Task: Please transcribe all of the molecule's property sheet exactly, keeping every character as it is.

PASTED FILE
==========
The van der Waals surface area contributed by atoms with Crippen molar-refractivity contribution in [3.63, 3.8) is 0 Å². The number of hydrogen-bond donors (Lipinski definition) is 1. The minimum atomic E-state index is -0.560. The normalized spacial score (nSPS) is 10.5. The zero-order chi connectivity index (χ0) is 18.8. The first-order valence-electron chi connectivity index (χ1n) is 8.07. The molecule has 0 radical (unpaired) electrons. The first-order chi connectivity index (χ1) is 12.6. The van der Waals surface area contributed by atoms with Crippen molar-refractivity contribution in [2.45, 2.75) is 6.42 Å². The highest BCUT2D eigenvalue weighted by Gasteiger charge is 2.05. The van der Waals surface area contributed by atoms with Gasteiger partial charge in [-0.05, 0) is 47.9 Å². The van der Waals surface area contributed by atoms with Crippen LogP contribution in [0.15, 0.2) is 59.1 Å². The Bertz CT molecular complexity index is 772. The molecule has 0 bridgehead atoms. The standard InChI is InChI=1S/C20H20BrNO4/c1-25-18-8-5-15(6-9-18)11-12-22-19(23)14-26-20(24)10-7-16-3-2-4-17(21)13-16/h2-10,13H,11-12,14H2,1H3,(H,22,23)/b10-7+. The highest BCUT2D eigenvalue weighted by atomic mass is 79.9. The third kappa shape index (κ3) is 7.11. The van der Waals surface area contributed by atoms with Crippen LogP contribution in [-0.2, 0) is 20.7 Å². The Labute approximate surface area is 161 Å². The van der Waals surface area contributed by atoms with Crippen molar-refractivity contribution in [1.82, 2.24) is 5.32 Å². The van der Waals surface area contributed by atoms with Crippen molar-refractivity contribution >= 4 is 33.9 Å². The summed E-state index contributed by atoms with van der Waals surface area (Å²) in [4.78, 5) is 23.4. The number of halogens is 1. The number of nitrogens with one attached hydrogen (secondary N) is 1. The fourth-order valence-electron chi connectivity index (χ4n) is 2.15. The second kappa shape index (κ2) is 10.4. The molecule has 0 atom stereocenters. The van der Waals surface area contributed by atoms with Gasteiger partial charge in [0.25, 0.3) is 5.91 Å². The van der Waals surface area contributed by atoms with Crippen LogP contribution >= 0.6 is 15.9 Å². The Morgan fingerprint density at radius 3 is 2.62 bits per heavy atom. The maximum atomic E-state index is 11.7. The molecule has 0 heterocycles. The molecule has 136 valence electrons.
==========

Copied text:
The van der Waals surface area contributed by atoms with Crippen molar-refractivity contribution in [3.63, 3.8) is 0 Å². The number of hydrogen-bond donors (Lipinski definition) is 1. The minimum atomic E-state index is -0.560. The normalized spacial score (nSPS) is 10.5. The zero-order chi connectivity index (χ0) is 18.8. The first-order valence-electron chi connectivity index (χ1n) is 8.07. The molecule has 0 radical (unpaired) electrons. The first-order chi connectivity index (χ1) is 12.6. The van der Waals surface area contributed by atoms with Crippen molar-refractivity contribution in [2.45, 2.75) is 6.42 Å². The highest BCUT2D eigenvalue weighted by Gasteiger charge is 2.05. The van der Waals surface area contributed by atoms with Gasteiger partial charge in [-0.05, 0) is 47.9 Å². The van der Waals surface area contributed by atoms with Crippen LogP contribution in [0.15, 0.2) is 59.1 Å². The Bertz CT molecular complexity index is 772. The molecule has 0 bridgehead atoms. The standard InChI is InChI=1S/C20H20BrNO4/c1-25-18-8-5-15(6-9-18)11-12-22-19(23)14-26-20(24)10-7-16-3-2-4-17(21)13-16/h2-10,13H,11-12,14H2,1H3,(H,22,23)/b10-7+. The highest BCUT2D eigenvalue weighted by atomic mass is 79.9. The third kappa shape index (κ3) is 7.11. The van der Waals surface area contributed by atoms with Crippen LogP contribution in [-0.2, 0) is 20.7 Å². The Labute approximate surface area is 161 Å². The van der Waals surface area contributed by atoms with Crippen molar-refractivity contribution in [1.82, 2.24) is 5.32 Å². The van der Waals surface area contributed by atoms with Crippen molar-refractivity contribution >= 4 is 33.9 Å². The summed E-state index contributed by atoms with van der Waals surface area (Å²) in [4.78, 5) is 23.4. The number of halogens is 1. The number of nitrogens with one attached hydrogen (secondary N) is 1. The fourth-order valence-electron chi connectivity index (χ4n) is 2.15. The second kappa shape index (κ2) is 10.4. The molecule has 0 atom stereocenters. The van der Waals surface area contributed by atoms with Gasteiger partial charge in [0.25, 0.3) is 5.91 Å². The van der Waals surface area contributed by atoms with Crippen LogP contribution >= 0.6 is 15.9 Å². The Morgan fingerprint density at radius 3 is 2.62 bits per heavy atom. The maximum atomic E-state index is 11.7. The molecule has 0 heterocycles. The molecule has 136 valence electrons.